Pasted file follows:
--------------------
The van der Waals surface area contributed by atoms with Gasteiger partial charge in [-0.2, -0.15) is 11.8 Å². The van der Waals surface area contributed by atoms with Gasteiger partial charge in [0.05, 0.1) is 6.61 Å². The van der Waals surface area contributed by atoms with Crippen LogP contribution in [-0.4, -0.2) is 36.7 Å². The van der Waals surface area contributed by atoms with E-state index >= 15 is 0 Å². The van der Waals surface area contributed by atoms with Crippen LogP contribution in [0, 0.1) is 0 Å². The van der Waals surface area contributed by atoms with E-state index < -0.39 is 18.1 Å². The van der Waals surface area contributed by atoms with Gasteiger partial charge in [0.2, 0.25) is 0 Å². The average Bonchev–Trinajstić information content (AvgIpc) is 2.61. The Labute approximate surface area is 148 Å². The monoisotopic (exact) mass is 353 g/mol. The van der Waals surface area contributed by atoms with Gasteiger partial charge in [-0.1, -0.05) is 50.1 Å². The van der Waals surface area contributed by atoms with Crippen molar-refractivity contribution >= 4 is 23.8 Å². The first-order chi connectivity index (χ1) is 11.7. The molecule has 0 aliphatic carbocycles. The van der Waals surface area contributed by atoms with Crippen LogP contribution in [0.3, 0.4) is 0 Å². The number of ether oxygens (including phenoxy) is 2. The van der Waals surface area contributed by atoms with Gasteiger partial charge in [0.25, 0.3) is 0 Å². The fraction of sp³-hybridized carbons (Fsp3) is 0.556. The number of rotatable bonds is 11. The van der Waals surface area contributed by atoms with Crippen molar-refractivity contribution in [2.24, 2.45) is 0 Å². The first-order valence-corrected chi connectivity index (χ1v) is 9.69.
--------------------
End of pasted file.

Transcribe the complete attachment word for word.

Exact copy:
The van der Waals surface area contributed by atoms with Gasteiger partial charge in [-0.2, -0.15) is 11.8 Å². The van der Waals surface area contributed by atoms with Gasteiger partial charge in [0.05, 0.1) is 6.61 Å². The van der Waals surface area contributed by atoms with Crippen LogP contribution in [-0.4, -0.2) is 36.7 Å². The van der Waals surface area contributed by atoms with E-state index >= 15 is 0 Å². The van der Waals surface area contributed by atoms with Crippen LogP contribution in [0, 0.1) is 0 Å². The van der Waals surface area contributed by atoms with E-state index < -0.39 is 18.1 Å². The van der Waals surface area contributed by atoms with Gasteiger partial charge in [0.2, 0.25) is 0 Å². The average Bonchev–Trinajstić information content (AvgIpc) is 2.61. The Labute approximate surface area is 148 Å². The monoisotopic (exact) mass is 353 g/mol. The van der Waals surface area contributed by atoms with Gasteiger partial charge in [-0.1, -0.05) is 50.1 Å². The van der Waals surface area contributed by atoms with Crippen molar-refractivity contribution >= 4 is 23.8 Å². The first-order chi connectivity index (χ1) is 11.7. The molecule has 0 aliphatic carbocycles. The van der Waals surface area contributed by atoms with Crippen LogP contribution in [0.3, 0.4) is 0 Å². The number of ether oxygens (including phenoxy) is 2. The van der Waals surface area contributed by atoms with Gasteiger partial charge in [0.25, 0.3) is 0 Å². The fraction of sp³-hybridized carbons (Fsp3) is 0.556. The number of rotatable bonds is 11. The van der Waals surface area contributed by atoms with Crippen molar-refractivity contribution in [2.24, 2.45) is 0 Å². The first-order valence-corrected chi connectivity index (χ1v) is 9.69.